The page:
Year Five of the Bush-Clinton Era

GEORGE F. WILL

April 05, 1993|By GEORGE F. WILL

Washington. -- This city is said to be ''dazzled'' by President Clinton's performance.

Mr. Clinton's dazzling achievement was to get the Democratic-controlled Senate to pass what news reports called ''the outline of his economic plan.'' Outline, meaning sketch. Details to follow. In the 54-45 vote every Republican voted against the outline, and two Democrats joined them, including the only senator who must face the voters soon -- Bob Krueger of Texas, who in May must contest the seat that was given to him when Lloyd Bentsen became treasury secretary.

Last week Mr. Clinton got a taste of what will happen when Congress stops expressing sketchy intentions and starts dealing with details. He had said a month ago that his budget plan would generate $1 billion over five years by increasing fees for grazing livestock and mining metals on public lands. Last week five distinctly undazzled Democratic senators from Montana, Colorado, Arizona, New Mexico and Nevada (the federal government owns 47 percent of the total acreage in those states) dropped in on the Democratic president to explain the limits of loyalty.

Mr. Clinton, the five senators said, should drop that stuff about grazing and mining fees from the budget package. Otherwise they might not be able to say the package serves the national interest.

He dropped it. Aides say he is still committed to it. But the senators should be able to nibble it nearly to nothingness when it is not part of a comprehensive plan.

Small wonder the president wants to delay dealing with details. Trouble is, by doing so he is breaking the law. The president is required by law to submit his budget proposal to Congress on or before February 1.

President Clinton's announced intention is to ignore that law and get Congress to pass a budget resolution before receiving his budget. ''Sentence first -- verdict afterward,'' said the Queen in ''Alice in Wonderland.''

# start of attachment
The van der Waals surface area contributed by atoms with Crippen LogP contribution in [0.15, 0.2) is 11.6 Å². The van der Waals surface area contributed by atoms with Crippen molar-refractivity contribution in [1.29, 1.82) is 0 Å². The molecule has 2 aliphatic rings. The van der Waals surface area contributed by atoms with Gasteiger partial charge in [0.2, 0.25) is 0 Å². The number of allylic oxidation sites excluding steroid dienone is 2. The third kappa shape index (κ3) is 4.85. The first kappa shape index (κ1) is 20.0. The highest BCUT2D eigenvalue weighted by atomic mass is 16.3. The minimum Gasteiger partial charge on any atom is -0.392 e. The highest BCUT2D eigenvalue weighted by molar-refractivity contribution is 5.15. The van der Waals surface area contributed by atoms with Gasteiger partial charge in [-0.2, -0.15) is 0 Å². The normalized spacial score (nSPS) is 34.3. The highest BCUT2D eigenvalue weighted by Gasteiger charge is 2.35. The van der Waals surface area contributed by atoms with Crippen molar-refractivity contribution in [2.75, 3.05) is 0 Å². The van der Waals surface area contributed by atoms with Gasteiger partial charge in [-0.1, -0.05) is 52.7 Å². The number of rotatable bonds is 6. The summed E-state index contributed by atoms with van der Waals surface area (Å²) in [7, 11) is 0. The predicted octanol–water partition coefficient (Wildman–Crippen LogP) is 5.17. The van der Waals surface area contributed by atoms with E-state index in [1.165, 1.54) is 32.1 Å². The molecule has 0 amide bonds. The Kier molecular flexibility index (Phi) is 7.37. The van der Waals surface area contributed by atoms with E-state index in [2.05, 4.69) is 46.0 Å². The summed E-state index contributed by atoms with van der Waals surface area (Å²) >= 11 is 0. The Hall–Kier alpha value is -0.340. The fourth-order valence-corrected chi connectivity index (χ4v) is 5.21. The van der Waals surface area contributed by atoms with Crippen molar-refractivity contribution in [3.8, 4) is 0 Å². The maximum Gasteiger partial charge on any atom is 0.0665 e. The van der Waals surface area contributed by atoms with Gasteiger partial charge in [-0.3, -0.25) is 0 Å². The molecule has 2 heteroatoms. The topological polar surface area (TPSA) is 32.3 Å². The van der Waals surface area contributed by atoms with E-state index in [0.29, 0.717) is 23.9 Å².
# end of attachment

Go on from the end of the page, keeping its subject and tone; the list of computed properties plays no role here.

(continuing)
Senate Majority Leader George Mitchell says critics of the president's outline must ''like the economic policies of the past four years.'' Not really. What is being called Year One, A.G. (After Gridlock) is really Year Five of the Bush-Clinton era. William Niskanen, Chairman of President Reagan's Council of Economic Advisers, notes that ''almost every program Clinton would increase expanded rapidly during the Bush years'' -- children's programs (increased 67 percent), education and training (16 percent), aid to states and cities (60 percent), infrastructure (32 percent), nutrition (72 percent), research and development (20 percent).

The ''stimulus'' plan for the ''emergency'' we are in (our condition must be declared an ''emergency,'' otherwise current law would inhibit the new spending) is so wondrously implausible (an ''emergency'' $800,000 for the canoe course for the 1996 Olympics?) that even Congress is lukewarm.

So Sen. Robert Byrd, floor manager of the stimulus measure, argues that passing it is a matter of national security, or dignity, or something: ''I don't want to see the president meet with the Russian president with this bill mired in a filibuster.'' What would Mr. Yeltsin think?

Aside from drawing sketchy outlines and expressing vague intentions, the Democrats have enacted two significant measures in their first two months in control of the two political branches.

One, the Family and Medical Leave Act, mandates that the private sector (we will worry about its productivity and competitiveness later) provide a new entitlement, the right to up to 12 weeks of ''unpaid'' leave (certain benefits must be &L continued by the employer). And Congress has passed an extension of unemployment benefits, after defeating a Republican proposal to cut spending by a commensurate amount.

Mr. Clinton vowed to terminate programs that do not work or are no longer needed, but found only 11 of them in a $1.5 trillion budget. No wonder Washington is dazzled by this newcomer who has gazed upon the government and found almost all of it needed and working well.

Last week Democrats in the House of Representatives cast a cold eye on their own committees' budgets and concluded that they needed almost all that they have been getting. House Republicans, who rarely have fun, had some by proposing, as candidate Clinton suggested, a 25 percent cut in committee funding. Instead, the Democrats cut 5 percent, mostly by abolishing four ''select'' committees that do no legislating. They increased funding for nine committees and cut 21 committees by a total of $57,746, or $2,749.81 each, which may crimp purchases of paper clips.

House Democrats say they need all the money they are voting themselves so they can be fierce overseers of their fellow Democrats in the executive branch. Actually, ''oversight'' usually means members badgering the executive branch to do more for the members' constituents. Still, as an excuse, the ''oversight'' line is as dazzling as polished brass.

George F. Will is a syndicated columnist.

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